Consequences of Substance Use, Misuse, and Abuse

Substance use is a highly significant cause of preventable death in the United States. Substance abuse and misuse are responsible for a large number of annual deaths. As illustrated in the table below, in 2000, tobacco use was responsible for 435,000 deaths, alcohol consumption for 85,000, and illicit drug use 17,000. This does not take into account the many non-fatal physical, personal, and social consequences of use, misuse, and abuse of substances.

Preventable Death

Medical Consequences of Substance Use and Abuse

High Risk Drinking Effects handout
High Risk Drinking & the Body (PDF)

In addition to death, substance misuse and abuse can lead to a wide variety of negative personal consequences for our patients, including physiological effects and interpersonal ones.

Considering alcohol alone, the statistics are grim. Approximately 5,000 individuals under the age of 21 die annually from injuries related to alcohol use. Of these, about 1,900 individuals died from motor vehicle accidents, 1,600 from homicide, and 300 from suicide. In fact, in 2000, individuals from 12 to 17 years old who reported past-year alcohol use (19.6%) were more than twice as likely as youths who did not (8.6%) to be at risk for suicide during this time period. And of all children under age 14 killed in vehicle crashes in 2006, 23% were killed in alcohol-related crashes. U.S. high school students who frequently binge drink are at higher risk of physical and sexual assault, multiple types of non-fatal injuries including motor vehicle accidents and engaging in risky sexual behavior.
But these numbers only tell a small part of the story. Alcohol and other substance use have numerous short and long-term consequences for the mental, physical, and social well-being of the adolescent. For example, among adolescents who drink alcohol, 38-62% report having had problems related to their drinking, such as interference with work, emotional /psychological health problems, development of tolerance, and inability to reduce frequency and quantity of use.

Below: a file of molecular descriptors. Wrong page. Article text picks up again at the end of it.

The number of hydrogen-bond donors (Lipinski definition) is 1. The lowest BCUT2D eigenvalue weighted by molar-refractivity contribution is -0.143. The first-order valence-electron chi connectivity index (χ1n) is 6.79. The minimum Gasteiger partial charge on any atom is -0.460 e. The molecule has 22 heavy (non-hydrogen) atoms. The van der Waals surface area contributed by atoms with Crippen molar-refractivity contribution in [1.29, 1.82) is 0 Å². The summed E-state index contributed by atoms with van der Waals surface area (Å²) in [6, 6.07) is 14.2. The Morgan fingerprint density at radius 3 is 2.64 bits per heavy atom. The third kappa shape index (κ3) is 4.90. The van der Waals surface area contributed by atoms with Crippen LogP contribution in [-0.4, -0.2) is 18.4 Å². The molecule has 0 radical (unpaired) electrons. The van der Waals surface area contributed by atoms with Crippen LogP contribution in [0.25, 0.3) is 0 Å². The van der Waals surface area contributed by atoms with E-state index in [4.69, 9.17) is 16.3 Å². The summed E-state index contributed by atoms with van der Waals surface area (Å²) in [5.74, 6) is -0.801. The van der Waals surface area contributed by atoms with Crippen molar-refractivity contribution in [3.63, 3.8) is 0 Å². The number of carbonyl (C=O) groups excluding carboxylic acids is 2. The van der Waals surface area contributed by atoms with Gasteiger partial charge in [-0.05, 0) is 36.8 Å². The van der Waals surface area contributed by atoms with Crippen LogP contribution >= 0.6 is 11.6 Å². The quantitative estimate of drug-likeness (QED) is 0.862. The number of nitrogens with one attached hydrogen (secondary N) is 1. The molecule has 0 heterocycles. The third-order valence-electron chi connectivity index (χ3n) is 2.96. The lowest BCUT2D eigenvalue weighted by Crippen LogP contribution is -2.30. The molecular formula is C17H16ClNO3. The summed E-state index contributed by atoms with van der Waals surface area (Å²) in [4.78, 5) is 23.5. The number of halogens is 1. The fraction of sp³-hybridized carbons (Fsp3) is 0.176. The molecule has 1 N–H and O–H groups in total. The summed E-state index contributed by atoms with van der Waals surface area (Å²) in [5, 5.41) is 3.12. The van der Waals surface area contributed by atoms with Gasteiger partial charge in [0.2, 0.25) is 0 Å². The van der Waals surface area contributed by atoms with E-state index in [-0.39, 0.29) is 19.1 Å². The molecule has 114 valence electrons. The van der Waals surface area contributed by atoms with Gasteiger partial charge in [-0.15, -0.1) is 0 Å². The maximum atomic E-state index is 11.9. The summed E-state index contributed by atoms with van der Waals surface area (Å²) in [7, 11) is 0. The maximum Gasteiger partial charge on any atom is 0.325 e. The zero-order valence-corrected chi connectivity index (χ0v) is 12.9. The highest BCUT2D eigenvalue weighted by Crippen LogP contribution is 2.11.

Fetal consequences of maternal substance use

Substance

Fetal consequence

Alcohol Microcephaly; growth deficiency; CNS dysfunction, including mental retardation and behavioral abnormalities; craniofacial abnormalities (ie, short palpebral fissures, hypoplastic philtrum, flattened maxilla); behavioral abnormalities; abortiona, still birth
Cannabis Reduction of 0.8 weeks in length of gestation, corresponding decrease in birth weight; subtle behavioral alterations, impaired executive functioninga, ventricular septal defecta
CNS sedatives (barbiturates, benzodiazepines, meprobamate, methaqualone) Cleft palatea; depression of interactive behavior; neonatal withdrawal
CNS stimulants (amphetamines, cocaine, methylphenidate, phenmetrazine) Abortiona; excess activity in utero; congenital anomalies (heart, biliary atresia); depression of interactive behavior; urinary tract defects; symmetric growth restriction; placental abruption; cerebral infarction; brain lesions; cranial defectsa; fetal death; neonatal necrotizing enterocolitis; shortened labor
Hallucinogens (LSD, ketamine, mescaline, PCP) Chromosomal breakagea (LSD); dysmorphic face; Lysergic acid behavioral problems; possible increase in spontaneous abortions
Inhalants Similar to the fetal alcohol and fetal hydantoin syndromesa; growth restriction; preterm labor; increased risk of leukemia in children; impaired heme synthesis
Narcotics Absent birth defect syndrome; intrauterine withdrawal with increased fetal activity; depressed breathing movements; preterm delivery; preterm rupture of the membranes; fetal growth restriction; meconium stained amniotic fluid; perinatal mortality; neonatal abstinence syndrome; sudden infant deatha
Tobacco Reduced birthweight (200 g lighter); preterm birth; placenta previa, placental abruption; reduced risk of pre-eclampsia; spontaneous abortiona

a Conflicting reports in human literature
Adapted from Rayburn WF. Maternal and Fetal Effects from Substance Use. Clinics in Perinatology. 34(2007):559–571.

Effects of substance use on female reproductive system

Alcohol consumption during adolescence is known to affect growth, body composition and the menstrual cycle. Even moderate alcohol intake has been shown to depress estrogen levels for up to 2 weeks in adolescent girls aged 12 to 18.